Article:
Why would the Irish adopt the shamrock as a national symbol? There is not even such a thing as a "Shamrock Plant." The word comes from the Irish word "seamrog" which means "little clover." There are hundreds of varieties of clover, but the true Irish Shamrock, as identified by Nathaniel Colgan in 1893, is only one species that is collected from a majority of counties in Ireland…that being Trifolium repens…a creeping white flowered clover. Why was THIS clover so significant? Clovers occupied a position in the cultural life of early Irish tribes and clans, with white clover being held in high esteem by the early Celts as a charm (amulet) against the "evil eye" (evil spirits that roamed the universe). This pagan belief continued through early Christianity. St Patrick used it when explaining the concept of the Holy Trinity to his followers. He planted the stem, then showed how God appears in three different and distinctive ways…as Father, Son and Holy Spirit. Although each aspect of the trinity is a whole in itself, each is also an individual part of the whole…thus it became a symbol of the Holy Trinity for the Irish people. Shamrocks have, therefore, become recognized as good luck. March 17th, St Patrick’s Day is celebrated around the world as the day for "wearin’o’the green"…the green stem from which the Shamrock grows.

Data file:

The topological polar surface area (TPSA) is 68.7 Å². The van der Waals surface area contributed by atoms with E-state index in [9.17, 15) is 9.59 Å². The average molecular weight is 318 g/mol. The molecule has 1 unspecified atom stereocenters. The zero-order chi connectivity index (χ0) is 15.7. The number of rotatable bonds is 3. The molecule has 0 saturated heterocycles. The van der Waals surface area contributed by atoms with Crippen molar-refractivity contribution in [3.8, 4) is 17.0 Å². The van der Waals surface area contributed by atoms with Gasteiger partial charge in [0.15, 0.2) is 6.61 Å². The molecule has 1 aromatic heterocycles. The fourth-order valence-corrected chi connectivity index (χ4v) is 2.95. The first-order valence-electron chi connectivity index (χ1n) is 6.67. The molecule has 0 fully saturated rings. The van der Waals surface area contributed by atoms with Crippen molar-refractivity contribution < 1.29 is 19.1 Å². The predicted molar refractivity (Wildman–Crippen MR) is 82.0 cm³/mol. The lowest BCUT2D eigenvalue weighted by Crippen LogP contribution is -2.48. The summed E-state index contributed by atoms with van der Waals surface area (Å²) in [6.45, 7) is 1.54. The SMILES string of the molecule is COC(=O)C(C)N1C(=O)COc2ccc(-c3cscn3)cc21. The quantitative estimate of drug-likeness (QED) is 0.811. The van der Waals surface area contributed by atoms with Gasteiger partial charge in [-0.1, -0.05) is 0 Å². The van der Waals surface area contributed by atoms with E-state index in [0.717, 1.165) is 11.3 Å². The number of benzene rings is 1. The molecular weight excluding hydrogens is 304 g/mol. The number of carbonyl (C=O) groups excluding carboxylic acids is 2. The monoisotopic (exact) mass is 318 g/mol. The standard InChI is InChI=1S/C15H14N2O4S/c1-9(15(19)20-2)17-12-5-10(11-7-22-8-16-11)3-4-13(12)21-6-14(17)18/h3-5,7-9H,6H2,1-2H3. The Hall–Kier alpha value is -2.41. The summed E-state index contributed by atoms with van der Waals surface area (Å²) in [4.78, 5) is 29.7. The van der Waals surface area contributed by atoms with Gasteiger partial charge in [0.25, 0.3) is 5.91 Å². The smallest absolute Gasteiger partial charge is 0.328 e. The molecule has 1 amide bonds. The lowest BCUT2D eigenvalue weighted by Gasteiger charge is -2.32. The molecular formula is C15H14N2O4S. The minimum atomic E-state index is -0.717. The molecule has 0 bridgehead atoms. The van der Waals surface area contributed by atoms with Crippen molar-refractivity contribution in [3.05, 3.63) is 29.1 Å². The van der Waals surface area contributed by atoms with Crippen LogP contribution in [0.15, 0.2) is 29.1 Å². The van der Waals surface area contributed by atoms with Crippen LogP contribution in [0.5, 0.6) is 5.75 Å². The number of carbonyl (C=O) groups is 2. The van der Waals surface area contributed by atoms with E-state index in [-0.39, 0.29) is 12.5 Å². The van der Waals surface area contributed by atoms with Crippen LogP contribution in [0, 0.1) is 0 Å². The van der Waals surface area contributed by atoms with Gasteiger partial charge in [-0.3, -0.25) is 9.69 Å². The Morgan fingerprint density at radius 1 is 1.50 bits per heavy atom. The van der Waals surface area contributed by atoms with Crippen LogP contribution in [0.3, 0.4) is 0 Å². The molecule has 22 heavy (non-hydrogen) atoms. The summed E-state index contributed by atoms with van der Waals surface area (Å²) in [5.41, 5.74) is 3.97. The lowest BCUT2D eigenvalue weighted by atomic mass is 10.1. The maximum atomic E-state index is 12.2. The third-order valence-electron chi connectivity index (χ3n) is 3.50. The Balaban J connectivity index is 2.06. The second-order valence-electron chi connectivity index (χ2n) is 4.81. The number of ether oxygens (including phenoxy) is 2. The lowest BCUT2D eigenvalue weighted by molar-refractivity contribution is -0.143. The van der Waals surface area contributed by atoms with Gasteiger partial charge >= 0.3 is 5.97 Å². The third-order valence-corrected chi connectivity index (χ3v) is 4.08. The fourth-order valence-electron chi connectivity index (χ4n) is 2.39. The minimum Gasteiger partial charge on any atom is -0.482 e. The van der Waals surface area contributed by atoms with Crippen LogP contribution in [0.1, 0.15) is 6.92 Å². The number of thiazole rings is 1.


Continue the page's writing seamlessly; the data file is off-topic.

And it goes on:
HORSE BRASS: THE U.K. AND NATIONAL UNITY COLLECTION: Irish Shamrock.
Produced by ARMAC Brassworks in England where they have been making quality brassware for more than 75 years. Cast in a pure first-run ingot brass mix with a high copper content for richness in colour and durability. Hand filed to remove any rough edges left from the casting and hand polished to enahnce the true beauty of quality brass.